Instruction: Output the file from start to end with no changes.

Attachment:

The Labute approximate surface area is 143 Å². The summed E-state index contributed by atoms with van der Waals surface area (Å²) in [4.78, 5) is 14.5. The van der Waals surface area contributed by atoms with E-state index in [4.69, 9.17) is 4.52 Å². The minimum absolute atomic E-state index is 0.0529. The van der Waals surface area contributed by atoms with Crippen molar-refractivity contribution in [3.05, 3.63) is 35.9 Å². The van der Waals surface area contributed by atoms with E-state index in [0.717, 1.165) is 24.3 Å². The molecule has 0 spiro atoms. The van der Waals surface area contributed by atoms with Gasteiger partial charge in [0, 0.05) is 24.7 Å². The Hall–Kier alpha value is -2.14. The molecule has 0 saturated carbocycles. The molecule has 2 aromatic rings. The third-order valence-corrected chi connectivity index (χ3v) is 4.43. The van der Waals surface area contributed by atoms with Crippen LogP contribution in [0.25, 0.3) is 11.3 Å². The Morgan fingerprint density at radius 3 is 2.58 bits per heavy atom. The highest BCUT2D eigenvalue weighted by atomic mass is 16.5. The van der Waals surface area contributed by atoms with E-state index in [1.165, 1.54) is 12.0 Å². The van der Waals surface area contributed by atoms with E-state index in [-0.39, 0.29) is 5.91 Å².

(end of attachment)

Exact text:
The Labute approximate surface area is 143 Å². The summed E-state index contributed by atoms with van der Waals surface area (Å²) in [4.78, 5) is 14.5. The van der Waals surface area contributed by atoms with E-state index in [4.69, 9.17) is 4.52 Å². The minimum absolute atomic E-state index is 0.0529. The van der Waals surface area contributed by atoms with Crippen molar-refractivity contribution in [3.05, 3.63) is 35.9 Å². The van der Waals surface area contributed by atoms with E-state index in [0.717, 1.165) is 24.3 Å². The molecule has 0 spiro atoms. The van der Waals surface area contributed by atoms with Gasteiger partial charge in [0, 0.05) is 24.7 Å². The Hall–Kier alpha value is -2.14. The molecule has 0 saturated carbocycles. The molecule has 2 aromatic rings. The third-order valence-corrected chi connectivity index (χ3v) is 4.43. The van der Waals surface area contributed by atoms with Crippen LogP contribution in [0.25, 0.3) is 11.3 Å². The Morgan fingerprint density at radius 3 is 2.58 bits per heavy atom. The highest BCUT2D eigenvalue weighted by atomic mass is 16.5. The van der Waals surface area contributed by atoms with E-state index in [1.165, 1.54) is 12.0 Å². The van der Waals surface area contributed by atoms with E-state index in [-0.39, 0.29) is 5.91 Å².